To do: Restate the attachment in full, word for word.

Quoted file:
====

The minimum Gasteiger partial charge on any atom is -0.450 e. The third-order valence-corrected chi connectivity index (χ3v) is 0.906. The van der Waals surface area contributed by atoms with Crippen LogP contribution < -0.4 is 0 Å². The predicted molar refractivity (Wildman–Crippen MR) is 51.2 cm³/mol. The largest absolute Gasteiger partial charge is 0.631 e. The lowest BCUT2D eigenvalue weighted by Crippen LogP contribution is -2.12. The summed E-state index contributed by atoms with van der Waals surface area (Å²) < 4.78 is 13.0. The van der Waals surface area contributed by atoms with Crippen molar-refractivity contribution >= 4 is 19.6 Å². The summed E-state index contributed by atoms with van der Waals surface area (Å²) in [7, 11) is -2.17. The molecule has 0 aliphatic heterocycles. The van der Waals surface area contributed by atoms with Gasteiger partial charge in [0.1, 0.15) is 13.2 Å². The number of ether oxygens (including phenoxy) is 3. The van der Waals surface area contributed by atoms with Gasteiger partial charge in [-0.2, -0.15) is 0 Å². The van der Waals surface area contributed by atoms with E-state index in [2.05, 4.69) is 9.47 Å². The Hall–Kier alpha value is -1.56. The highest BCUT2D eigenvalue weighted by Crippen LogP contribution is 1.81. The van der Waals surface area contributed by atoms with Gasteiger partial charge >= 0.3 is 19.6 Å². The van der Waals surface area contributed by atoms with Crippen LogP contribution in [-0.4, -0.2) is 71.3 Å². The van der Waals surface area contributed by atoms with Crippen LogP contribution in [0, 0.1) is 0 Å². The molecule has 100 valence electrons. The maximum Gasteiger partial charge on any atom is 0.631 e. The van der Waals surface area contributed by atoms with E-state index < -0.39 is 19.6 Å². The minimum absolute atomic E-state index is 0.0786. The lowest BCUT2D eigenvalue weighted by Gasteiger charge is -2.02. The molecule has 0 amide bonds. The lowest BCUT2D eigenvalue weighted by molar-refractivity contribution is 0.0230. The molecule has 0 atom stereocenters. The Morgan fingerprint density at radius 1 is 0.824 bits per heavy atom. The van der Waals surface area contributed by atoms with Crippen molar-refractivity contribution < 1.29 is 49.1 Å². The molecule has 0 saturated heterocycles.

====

The minimum Gasteiger partial charge on any atom is -0.450 e. The third-order valence-corrected chi connectivity index (χ3v) is 0.906. The van der Waals surface area contributed by atoms with Crippen LogP contribution < -0.4 is 0 Å². The predicted molar refractivity (Wildman–Crippen MR) is 51.2 cm³/mol. The largest absolute Gasteiger partial charge is 0.631 e. The lowest BCUT2D eigenvalue weighted by Crippen LogP contribution is -2.12. The summed E-state index contributed by atoms with van der Waals surface area (Å²) < 4.78 is 13.0. The van der Waals surface area contributed by atoms with Crippen molar-refractivity contribution >= 4 is 19.6 Å². The summed E-state index contributed by atoms with van der Waals surface area (Å²) in [7, 11) is -2.17. The molecule has 0 aliphatic heterocycles. The van der Waals surface area contributed by atoms with Gasteiger partial charge in [0.1, 0.15) is 13.2 Å². The number of ether oxygens (including phenoxy) is 3. The van der Waals surface area contributed by atoms with Gasteiger partial charge in [-0.2, -0.15) is 0 Å². The van der Waals surface area contributed by atoms with E-state index in [2.05, 4.69) is 9.47 Å². The Hall–Kier alpha value is -1.56. The highest BCUT2D eigenvalue weighted by Crippen LogP contribution is 1.81. The van der Waals surface area contributed by atoms with Gasteiger partial charge >= 0.3 is 19.6 Å². The van der Waals surface area contributed by atoms with Crippen LogP contribution in [-0.4, -0.2) is 71.3 Å². The van der Waals surface area contributed by atoms with Crippen LogP contribution in [0, 0.1) is 0 Å². The molecule has 100 valence electrons. The maximum Gasteiger partial charge on any atom is 0.631 e. The van der Waals surface area contributed by atoms with E-state index < -0.39 is 19.6 Å². The minimum absolute atomic E-state index is 0.0786. The lowest BCUT2D eigenvalue weighted by Gasteiger charge is -2.02. The molecule has 0 amide bonds. The lowest BCUT2D eigenvalue weighted by molar-refractivity contribution is 0.0230. The molecule has 0 atom stereocenters. The Morgan fingerprint density at radius 1 is 0.824 bits per heavy atom. The van der Waals surface area contributed by atoms with Crippen molar-refractivity contribution < 1.29 is 49.1 Å². The molecule has 0 saturated heterocycles.